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Q&A: Donor privacy policies for nonprofit staff and boards

February 11, 2022
Two nonprofit professionals stand at a table and look over papers as they discuss donor privacy policies.

When donors give, they trust your nonprofit organization with private information such as their phone number, email, home address, and payment details. While most supporters expect this information to be used by your nonprofit, they may not know how many people at your organization need access or for what reasons. This is why it’s important to create a donor privacy policy that protects your supporters’ information. 

Privacy policies allow both donors and members of your team to understand the parameters of using donor data. Once you’ve developed your privacy policy, share it with donors and inform them that you may use their information to send follow-up communications such as thank-you letters, surveys, event updates, or solicitations.

Let’s explore the benefits of donor privacy policies by reviewing an example of when a nonprofit used a privacy policy to determine how board members could use donor information. 

Question: How do I maintain donor privacy while strengthening donor relationships? 

Many nonprofit professionals have questions about how to maintain donor privacy when multiple people need to access their information. Take a look at one example of a question from the Community Foundation's executive director: 

Please help! Our small community foundation has great board members willing to help us reach out to donors, past and prospective, but six board members also serve on a local college fundraising board that’s in active campaign mode.

Here’s the issue: A few of these folks keep asking me for a donor list with all contact data, the stated purpose for which is to help us thank our donors.

They’re all solid and honest people, but I don’t want to put our donors’ private information at risk by giving them our donor list. These board members might forget where they met or learned about a donor and unintentionally give their information to the college’s very well-staffed development team.

Do you have any advice about how to engage these board members in strengthening our donor relationships without giving up our information?

—Executive Director (ED), Community Foundation

Answer: Create donor privacy policies to guide outreach 

Create a general privacy policy for your internal use, then upload a donor version to your website and other communication materials. Formalizing your donor privacy policies will depersonalize situations like this and set respectful, healthy boundaries for board members and donors.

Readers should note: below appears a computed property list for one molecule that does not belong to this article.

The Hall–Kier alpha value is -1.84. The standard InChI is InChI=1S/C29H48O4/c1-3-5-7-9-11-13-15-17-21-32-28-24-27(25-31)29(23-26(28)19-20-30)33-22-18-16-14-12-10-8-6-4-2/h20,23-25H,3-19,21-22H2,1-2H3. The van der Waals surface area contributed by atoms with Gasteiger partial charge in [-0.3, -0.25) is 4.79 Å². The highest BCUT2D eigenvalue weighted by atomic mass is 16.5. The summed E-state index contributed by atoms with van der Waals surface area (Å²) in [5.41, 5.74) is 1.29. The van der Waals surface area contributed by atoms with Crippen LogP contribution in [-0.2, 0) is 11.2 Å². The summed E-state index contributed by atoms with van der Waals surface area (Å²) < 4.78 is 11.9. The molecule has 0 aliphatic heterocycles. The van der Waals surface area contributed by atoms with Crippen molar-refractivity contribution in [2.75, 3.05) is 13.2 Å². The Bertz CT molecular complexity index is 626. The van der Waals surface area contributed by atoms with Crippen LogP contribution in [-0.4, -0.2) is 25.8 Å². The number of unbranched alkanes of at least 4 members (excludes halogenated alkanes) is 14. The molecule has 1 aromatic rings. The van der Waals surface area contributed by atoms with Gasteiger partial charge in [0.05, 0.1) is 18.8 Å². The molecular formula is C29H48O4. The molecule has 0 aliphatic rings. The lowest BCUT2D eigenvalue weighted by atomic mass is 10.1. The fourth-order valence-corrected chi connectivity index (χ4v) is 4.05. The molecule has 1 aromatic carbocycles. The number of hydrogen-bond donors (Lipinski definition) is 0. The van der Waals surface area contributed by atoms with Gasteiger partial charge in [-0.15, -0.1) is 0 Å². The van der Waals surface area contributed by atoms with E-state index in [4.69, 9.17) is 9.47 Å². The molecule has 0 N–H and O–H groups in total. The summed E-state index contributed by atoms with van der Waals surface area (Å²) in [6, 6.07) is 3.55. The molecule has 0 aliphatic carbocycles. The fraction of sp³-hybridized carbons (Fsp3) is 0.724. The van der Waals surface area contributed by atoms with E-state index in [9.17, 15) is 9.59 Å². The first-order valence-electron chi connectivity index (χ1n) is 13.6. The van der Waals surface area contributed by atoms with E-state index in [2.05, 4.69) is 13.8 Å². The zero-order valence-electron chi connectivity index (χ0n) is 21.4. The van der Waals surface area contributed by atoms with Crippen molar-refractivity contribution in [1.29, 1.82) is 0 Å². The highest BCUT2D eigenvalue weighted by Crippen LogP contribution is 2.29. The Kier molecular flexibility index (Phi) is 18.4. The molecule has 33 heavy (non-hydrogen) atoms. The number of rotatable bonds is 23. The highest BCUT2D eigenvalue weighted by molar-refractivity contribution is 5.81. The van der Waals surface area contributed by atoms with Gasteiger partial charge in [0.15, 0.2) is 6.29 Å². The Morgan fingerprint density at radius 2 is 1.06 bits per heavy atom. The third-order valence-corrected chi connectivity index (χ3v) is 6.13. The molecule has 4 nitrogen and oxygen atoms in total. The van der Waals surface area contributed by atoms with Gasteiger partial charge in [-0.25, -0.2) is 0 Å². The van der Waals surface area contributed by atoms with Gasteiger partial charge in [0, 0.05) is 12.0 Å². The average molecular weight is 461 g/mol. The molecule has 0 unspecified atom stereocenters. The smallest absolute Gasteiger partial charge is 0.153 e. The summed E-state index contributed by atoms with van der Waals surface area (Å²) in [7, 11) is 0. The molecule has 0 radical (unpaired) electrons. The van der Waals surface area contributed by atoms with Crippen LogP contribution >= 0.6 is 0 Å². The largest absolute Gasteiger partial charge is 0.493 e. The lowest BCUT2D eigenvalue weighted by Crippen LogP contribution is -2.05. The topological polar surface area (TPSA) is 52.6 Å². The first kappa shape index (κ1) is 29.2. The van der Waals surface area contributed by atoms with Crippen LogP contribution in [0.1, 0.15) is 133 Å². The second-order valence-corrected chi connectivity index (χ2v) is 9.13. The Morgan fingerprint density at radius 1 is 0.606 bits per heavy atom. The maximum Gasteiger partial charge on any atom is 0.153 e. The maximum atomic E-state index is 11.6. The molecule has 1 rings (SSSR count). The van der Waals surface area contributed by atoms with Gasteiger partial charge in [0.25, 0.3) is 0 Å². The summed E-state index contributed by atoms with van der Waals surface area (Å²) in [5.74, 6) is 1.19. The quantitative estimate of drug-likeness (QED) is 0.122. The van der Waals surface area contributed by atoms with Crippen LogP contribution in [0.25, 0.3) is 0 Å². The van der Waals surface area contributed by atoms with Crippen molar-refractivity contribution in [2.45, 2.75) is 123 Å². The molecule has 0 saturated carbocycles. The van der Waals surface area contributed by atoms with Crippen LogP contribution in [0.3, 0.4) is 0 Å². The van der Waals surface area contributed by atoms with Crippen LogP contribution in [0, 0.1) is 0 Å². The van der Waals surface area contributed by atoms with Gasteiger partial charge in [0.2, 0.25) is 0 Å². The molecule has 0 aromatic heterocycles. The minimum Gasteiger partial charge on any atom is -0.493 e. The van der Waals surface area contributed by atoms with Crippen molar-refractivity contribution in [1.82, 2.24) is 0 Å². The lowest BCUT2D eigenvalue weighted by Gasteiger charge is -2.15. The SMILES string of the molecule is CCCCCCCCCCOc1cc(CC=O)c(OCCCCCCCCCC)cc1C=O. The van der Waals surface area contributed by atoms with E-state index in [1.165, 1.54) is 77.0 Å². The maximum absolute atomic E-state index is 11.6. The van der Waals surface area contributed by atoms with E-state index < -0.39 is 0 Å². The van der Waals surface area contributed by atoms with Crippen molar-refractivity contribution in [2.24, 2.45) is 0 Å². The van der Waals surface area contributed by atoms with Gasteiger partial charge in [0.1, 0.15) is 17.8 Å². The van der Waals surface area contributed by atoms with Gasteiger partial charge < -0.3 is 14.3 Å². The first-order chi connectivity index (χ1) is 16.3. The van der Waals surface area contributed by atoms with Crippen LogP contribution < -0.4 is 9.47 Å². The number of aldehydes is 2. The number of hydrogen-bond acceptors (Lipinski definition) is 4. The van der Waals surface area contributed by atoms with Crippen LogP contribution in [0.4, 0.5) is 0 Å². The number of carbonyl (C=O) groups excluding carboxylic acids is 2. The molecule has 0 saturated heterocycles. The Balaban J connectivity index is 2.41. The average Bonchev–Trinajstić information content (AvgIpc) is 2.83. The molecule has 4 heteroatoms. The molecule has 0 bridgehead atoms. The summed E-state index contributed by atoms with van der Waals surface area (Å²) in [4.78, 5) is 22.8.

Because of your board members’ overlapping duties, it may be tricky to have them directly email donors. However, you can encourage them to create an individual donor thank-you video or write and sign a personalized letter that your staff can send to donors. 

To minimize sharing sensitive information with these board members, have a staff member create a short summary including the donor’s first name, the amount they gave, and what cause or campaign their donation supported. This way, the donor thank-you messages remain genuine and personal without sacrificing donor data privacy. 

What to include in your donor privacy policy

A general privacy policy should cover contact and profile information of donor prospects and other supporters, such as volunteers. A supporter profile may include their donation records, communication preferences, event attendance, and volunteer hours. 

This sensitive data—contact information and insights on how they interact with your organization—enables your nonprofit organization to shape your communication plans to be more effective and relevant. The more data you have about your community members and prospective donors, the more likely you are to succeed in engaging them, as long as you handle the data with care. 

How to use your donor privacy policy to instill trust

A donor privacy policy protects your donors and instills confidence in your prospects. Create a version of your general privacy policy that specifically addresses donors. Consider making assurances to donors such as:

  • We will not sell, trade, or share personal information collected on our website or through any other channels with anyone else.
  • We will only share your information if you give us specific permission to do so.
  • We will use payment information and billing addresses only to process donations or complete event registrations.
  • We will use personal information to protect against potential fraud.
  • You have the right to review information that we have collected about you.

The trust you build as you commit to a thorough, respectful privacy policy enables your organization to source the data that sharpens your insights, strengthens your relationships, and motivates more of the actions you need. 

Communicating the importance of donor privacy

You may need your nonprofit board’s approval to put these policies into place. Be direct and explain how honoring donor privacy in this situation is beneficial to both your organization and your donors. After all, your board members’ ultimate goal is to strengthen donor relationships and further your nonprofit’s purpose. 

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